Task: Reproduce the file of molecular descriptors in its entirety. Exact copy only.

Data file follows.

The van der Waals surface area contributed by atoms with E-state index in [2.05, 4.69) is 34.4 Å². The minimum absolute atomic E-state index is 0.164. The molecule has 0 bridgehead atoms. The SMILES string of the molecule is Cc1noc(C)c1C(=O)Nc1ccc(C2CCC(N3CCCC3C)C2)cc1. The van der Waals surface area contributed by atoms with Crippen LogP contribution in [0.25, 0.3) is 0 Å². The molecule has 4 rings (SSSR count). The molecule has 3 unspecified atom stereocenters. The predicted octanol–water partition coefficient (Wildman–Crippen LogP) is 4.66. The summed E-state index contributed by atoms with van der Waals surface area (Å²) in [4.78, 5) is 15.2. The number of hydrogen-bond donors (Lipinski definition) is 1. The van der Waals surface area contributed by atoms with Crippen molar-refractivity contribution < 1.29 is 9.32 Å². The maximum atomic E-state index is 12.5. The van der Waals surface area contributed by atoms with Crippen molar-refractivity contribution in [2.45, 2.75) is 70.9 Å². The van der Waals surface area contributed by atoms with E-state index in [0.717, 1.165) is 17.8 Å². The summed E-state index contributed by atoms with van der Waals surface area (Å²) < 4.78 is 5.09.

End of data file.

The van der Waals surface area contributed by atoms with E-state index in [2.05, 4.69) is 34.4 Å². The minimum absolute atomic E-state index is 0.164. The molecule has 0 bridgehead atoms. The SMILES string of the molecule is Cc1noc(C)c1C(=O)Nc1ccc(C2CCC(N3CCCC3C)C2)cc1. The van der Waals surface area contributed by atoms with Crippen LogP contribution in [0.25, 0.3) is 0 Å². The molecule has 4 rings (SSSR count). The molecule has 3 unspecified atom stereocenters. The predicted octanol–water partition coefficient (Wildman–Crippen LogP) is 4.66. The summed E-state index contributed by atoms with van der Waals surface area (Å²) in [4.78, 5) is 15.2. The number of hydrogen-bond donors (Lipinski definition) is 1. The van der Waals surface area contributed by atoms with Crippen molar-refractivity contribution < 1.29 is 9.32 Å². The maximum atomic E-state index is 12.5. The van der Waals surface area contributed by atoms with Crippen molar-refractivity contribution in [2.45, 2.75) is 70.9 Å². The van der Waals surface area contributed by atoms with E-state index in [0.717, 1.165) is 17.8 Å². The summed E-state index contributed by atoms with van der Waals surface area (Å²) < 4.78 is 5.09.